Seven Tips For Seven Pitfalls In Providing Interpretation Services

Seven Tips For Seven Pitfalls In Providing Interpretation Services

Often the need for interpretation at an Event is an afterthought. Planning is well underway and the Organiser gets an email from the client asking for the main speaker to be translated on the day of the event.

There’s a hurried call to the Production Team and the Interpretation Service is contracted out to a third party.

Tip Number One

When using RSI Platforms in particular, it’s essential that the provider is an integral part of the planning process.

Every Event has specific needs and it’s important that the outline and structure of the agenda is shared early in the process so that the simultaneous interpretation flow can be accurately determined.

There is an assumption that all that’s needed is for the event to be set up on the platform and the interpreters booked. However, all of the players - speakers, platform operators, interpreters and delegates needing translation - need to be coordinated, properly managed and assisted.

Tip Number Two

Appoint a project manager to run the Interpreting Service.  Someone who will manage all aspects from configuring the platform, engaging the facilitators, liaising with the event speakers, running rehearsals and even operating the system on the day of the event.

If the project manager is also going to be the operator of the RSI system it’s easy to forget some basic technical requirements, which if neglected can cause severe problems at the crucial time of delivery.

Tip Number Three

Ensure that the computer/laptops of the interpreters and RSI platform operators adhere to the minimum requirements. It’s also essential that the connection to the Internet is via an Ethernet Cable and that headsets are used to avoid outside interference

Consideration should be given to a back up plan for power outages and internet connectivity.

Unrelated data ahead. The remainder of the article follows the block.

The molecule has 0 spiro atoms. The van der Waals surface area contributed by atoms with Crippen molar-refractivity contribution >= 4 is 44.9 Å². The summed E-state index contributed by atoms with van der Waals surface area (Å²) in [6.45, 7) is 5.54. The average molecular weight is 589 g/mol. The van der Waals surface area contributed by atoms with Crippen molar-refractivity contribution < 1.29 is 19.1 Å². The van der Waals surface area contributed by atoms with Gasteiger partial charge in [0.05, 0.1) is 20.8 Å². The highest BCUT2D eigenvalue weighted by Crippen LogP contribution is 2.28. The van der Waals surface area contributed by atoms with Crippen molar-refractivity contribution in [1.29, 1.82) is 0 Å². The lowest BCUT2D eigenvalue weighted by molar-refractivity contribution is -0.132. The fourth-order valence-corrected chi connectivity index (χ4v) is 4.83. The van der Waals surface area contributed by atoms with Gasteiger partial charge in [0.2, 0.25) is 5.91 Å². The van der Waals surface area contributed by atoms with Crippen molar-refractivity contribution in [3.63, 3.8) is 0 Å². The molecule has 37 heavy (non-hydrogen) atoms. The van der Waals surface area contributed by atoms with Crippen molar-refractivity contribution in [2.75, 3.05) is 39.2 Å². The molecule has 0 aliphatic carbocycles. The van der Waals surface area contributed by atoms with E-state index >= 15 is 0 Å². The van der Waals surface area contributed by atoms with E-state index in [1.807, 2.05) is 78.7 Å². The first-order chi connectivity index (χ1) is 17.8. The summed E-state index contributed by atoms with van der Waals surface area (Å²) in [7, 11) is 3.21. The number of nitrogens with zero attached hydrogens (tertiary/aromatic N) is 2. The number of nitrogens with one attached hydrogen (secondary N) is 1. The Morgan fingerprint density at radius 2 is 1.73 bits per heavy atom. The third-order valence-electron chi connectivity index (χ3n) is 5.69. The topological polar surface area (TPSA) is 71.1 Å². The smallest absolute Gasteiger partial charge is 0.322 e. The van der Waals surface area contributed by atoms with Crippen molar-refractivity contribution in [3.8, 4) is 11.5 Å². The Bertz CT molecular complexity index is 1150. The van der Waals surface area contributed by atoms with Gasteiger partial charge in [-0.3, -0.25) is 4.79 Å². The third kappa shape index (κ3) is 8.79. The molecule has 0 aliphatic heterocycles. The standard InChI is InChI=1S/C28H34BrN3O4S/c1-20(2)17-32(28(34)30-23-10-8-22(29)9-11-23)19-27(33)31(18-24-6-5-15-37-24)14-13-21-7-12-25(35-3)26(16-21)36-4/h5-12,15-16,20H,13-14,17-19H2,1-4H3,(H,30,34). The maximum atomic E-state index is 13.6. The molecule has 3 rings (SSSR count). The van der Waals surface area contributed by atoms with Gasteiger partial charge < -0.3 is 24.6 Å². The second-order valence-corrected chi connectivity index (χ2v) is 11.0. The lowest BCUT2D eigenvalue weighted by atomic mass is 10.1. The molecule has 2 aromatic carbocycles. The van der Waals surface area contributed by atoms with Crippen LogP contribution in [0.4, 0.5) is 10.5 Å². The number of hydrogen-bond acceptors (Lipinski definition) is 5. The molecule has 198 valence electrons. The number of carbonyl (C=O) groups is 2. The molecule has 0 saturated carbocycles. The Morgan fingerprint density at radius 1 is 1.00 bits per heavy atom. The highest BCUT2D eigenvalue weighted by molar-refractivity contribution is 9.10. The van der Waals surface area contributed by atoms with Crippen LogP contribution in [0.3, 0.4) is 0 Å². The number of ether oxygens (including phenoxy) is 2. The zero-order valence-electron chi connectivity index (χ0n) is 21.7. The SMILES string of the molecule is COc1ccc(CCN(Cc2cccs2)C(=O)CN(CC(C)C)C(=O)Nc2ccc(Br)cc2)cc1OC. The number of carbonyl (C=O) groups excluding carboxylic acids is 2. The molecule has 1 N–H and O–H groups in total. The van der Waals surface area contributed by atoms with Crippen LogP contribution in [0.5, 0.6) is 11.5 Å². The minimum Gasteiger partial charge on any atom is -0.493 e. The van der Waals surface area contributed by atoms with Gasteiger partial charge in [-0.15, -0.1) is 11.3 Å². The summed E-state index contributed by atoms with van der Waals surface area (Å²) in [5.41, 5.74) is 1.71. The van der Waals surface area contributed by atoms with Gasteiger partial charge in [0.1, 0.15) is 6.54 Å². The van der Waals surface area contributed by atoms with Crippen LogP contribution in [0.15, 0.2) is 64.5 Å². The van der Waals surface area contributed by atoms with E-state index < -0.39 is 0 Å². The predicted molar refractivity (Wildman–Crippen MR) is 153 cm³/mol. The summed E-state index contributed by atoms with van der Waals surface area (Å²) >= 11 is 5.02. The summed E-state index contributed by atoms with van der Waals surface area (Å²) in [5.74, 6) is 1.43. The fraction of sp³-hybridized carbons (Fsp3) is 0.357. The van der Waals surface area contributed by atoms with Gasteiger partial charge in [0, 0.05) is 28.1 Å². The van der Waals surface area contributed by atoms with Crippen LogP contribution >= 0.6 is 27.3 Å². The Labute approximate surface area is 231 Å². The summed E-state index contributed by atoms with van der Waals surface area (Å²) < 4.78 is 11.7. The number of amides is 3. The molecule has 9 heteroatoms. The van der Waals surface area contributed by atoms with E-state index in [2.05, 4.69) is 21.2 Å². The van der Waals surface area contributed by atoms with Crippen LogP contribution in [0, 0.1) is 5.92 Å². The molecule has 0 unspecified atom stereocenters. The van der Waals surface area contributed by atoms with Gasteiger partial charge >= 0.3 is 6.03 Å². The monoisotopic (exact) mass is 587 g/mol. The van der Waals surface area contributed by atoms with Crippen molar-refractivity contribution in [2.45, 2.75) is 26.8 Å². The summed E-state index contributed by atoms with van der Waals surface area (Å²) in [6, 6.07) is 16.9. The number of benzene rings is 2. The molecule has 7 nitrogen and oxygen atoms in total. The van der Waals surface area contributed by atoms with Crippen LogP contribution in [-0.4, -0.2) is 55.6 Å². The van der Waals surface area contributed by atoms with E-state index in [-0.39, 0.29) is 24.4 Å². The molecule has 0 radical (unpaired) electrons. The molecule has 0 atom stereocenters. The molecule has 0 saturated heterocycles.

A project manager should also be aware of the technical challenges faced by remote interpreters so that assistance can be provided.

Another common misconception is that Interpreters can simply turn up on the day, log in to the platform , open their microphones, listen to the speaker and deliver a flawless translation. That might be the case for a casual conversation but as mentioned above, every event has specific requirements.

Tip Number Four

Ensure that the interpreters are provided with full briefings well before the day of the event. These should include  information on agenda, the topics to be discussed, speakers and any kind of preliminary materials that might help them prepare for their task, e.g. scripts, presentations (especially those with a lot of figures ) and specific glossaries.

In the realm of Virtual and Hybrid Events, especially,  Interpreters and Speakers alike are involved with technology.  They cannot  abdicate their personal responsibility for using the conference platform and the RSI platform.

Tip Number Five

Make sure interpreters and speakers are comfortable with the software or the tools they will be using.

Make sure they are connected to the internet by Ethernet cable and they know how to check their broadband speed.

For speakers who  are remotely connected,  advise that they need to use a proper microphone rather than the integrated mic on their computer or laptop.

Speakers should also be  made aware that their speech has to be translated and be encouraged to adjust the pace of their delivery and be careful to avoid jargon.

For the whole delivery to be a success the delegates or attendees of the event who need translation will be involved in technology either using their mobile device or a web browser or embedded stream.

Tip Number Six

Ensure that the attendees receive clear instructions on  how to access  the simultaneous interpretation, in all the languages that will be made available, in good time before the event.  They may need to download an application on to their mobile device or log in to a web browser.  It’s not something that should happen moments before the event takes place. It’s best practice to have hostesses helping the on-site attendees and an online help desk for those who connect remotely.

Murphy’s law dictates that “everything that can go wrong will go wrong”! If something goes wrong during the event,  it doesn't matter how quick your response, it's always too late.

Tip Number Seven

The best way to avoid all pitfalls is to accurately plan all of  the interpretation aspects of your event (and for that matter - entire event). Ask for references and demos before choosing the interpreters particularly if the event has a highly specialised. Practice sessions and full rehearsals are essential.  Very few people can master software at the first attempt.

On the day of the event it’s essential to have the Interpreters log in at least 30 minutes before the start of the event to run Internet and sound checks and be ready to provide a welcome message to delegates as they log in and search for their appropriate channel.